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Cheswick GreenPrimary School




We want our pupils to:

  • Respect themselves, respect others, respect all property, and respect their community and the World around them.
  • Have a positive attitude that encourages self-belief and confidence.
  • Achieve high standards in all areas of the curriculum.
  • Respond to challenges and seize new experiences whole–heartedly.
  • Take an active lead in their own learning and development throughout their life.
  • Develop the spirit of enquiry leading to life-long learning.



Our vision is to support children in becoming creative, independent learners and ensuring children have a healthy relationship with technology.



To support children in becoming creative, independent learners and ensure they develop a healthy relationship with technology. At our school, we value and recognise the contribution that technology can make for the benefit of all pupils, staff, parents, governors and society. We strive to provide safe opportunities in computing to motivate, inspire and raise standards across the curriculum. Everyone in our school community will be equipped with the digital skills to meet developing technology with confidence, enthusiasm and prepare them for a future in an ever-changing world.


We want our children to be creators and innovators not just mere consumers of digital content. The idea of the children as digital creators is what underpins our planning and computing units. Computing is a constantly evolving subject that involves solving complex problems, being able to collaborate with others, learn from mistakes and refine solutions.


Our computing curriculum has logical sequenced steps that will equip all children with the essential skills and knowledge they need to use technology safely and creatively across the curriculum. There is a strong emphasis on improving computing/digital vocabulary, core fundamental digital skills and computational concepts. Children create their own digital learning journals that record their understanding and tell their own story of the content they create.


Here at our school we believe safety is paramount. We promote and model a balanced digital life, recognising that amongst the many positives that technology has to offer, risks exist and children need to be taught to manage their digital lives properly. We strive to model and educate our children to use technology creatively, positively, responsibly and safely.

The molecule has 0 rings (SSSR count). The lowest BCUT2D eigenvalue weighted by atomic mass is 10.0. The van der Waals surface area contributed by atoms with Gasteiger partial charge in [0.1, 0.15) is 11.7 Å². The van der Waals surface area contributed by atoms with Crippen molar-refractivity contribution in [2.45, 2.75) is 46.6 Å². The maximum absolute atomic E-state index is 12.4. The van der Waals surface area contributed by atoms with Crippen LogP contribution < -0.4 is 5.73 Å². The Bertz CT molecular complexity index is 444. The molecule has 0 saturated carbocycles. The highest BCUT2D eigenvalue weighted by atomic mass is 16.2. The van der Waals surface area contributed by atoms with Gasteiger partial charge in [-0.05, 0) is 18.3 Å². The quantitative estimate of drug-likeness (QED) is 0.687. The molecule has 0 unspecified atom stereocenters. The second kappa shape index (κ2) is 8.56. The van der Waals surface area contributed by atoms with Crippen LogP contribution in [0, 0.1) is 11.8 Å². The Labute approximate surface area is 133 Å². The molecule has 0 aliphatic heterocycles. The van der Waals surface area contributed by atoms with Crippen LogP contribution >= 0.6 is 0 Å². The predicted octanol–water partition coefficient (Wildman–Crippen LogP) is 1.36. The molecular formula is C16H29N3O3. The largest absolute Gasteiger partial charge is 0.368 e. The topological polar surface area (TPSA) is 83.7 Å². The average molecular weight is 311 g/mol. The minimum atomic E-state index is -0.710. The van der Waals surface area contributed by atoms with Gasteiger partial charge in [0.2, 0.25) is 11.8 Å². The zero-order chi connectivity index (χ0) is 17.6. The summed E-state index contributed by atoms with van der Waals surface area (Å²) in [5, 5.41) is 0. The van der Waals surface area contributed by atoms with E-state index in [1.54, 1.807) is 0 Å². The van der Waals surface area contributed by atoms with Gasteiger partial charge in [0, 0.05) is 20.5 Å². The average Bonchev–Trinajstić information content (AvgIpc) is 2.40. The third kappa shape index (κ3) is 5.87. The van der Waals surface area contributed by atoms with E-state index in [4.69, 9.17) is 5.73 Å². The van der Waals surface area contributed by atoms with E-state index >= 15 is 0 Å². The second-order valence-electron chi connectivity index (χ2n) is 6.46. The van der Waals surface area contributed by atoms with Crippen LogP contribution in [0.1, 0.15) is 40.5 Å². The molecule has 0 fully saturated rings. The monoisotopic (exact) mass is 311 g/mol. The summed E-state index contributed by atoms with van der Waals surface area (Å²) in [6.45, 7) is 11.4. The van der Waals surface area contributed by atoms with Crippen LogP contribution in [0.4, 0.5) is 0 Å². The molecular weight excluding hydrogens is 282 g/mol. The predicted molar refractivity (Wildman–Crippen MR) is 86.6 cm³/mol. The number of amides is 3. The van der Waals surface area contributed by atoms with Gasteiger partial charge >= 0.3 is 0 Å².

In EYFS, the children explore how technology is an everyday part of their learning and world around them. They are taught to use devices, equipment, software/apps confidently and introduce to the reasons why technology is used. They explore basic computational thinking, internet safety, personal information and technology in the real world.




At Cheswick Green, the requirements of the Computing Curriculum are taught through half-termly units following the Knowsley Computing Scheme of Work and progression document.


The curriculum at our school is carefully mapped out to ensure that pupils acquire knowledge, vocabulary and skills in a well-thought out and progressive manner. New learning is based upon what has been taught before and prepares children for what they will learn next.  Every unit has a clear end point and an end product which children work towards on their learning journey. The teaching style that we adopt is as active and practical as possible although at times we do give children direct instruction on how to use hardware and software. We teach computing both discretely and cross curricular when clear links with other subjects are present.


Our Computing units and progression model is broken down into four strands that make up our computing curriculum. These are Essential Skills, Computer Science, Information Technology and Digital Literacy.



In our Computing curriculum, the children revisit each objective several times, via different themes helping to ensure the best results are achieved. We are in the process of setting up our monitoring and assessment of Computing. We hope to have done this by the Summer Term.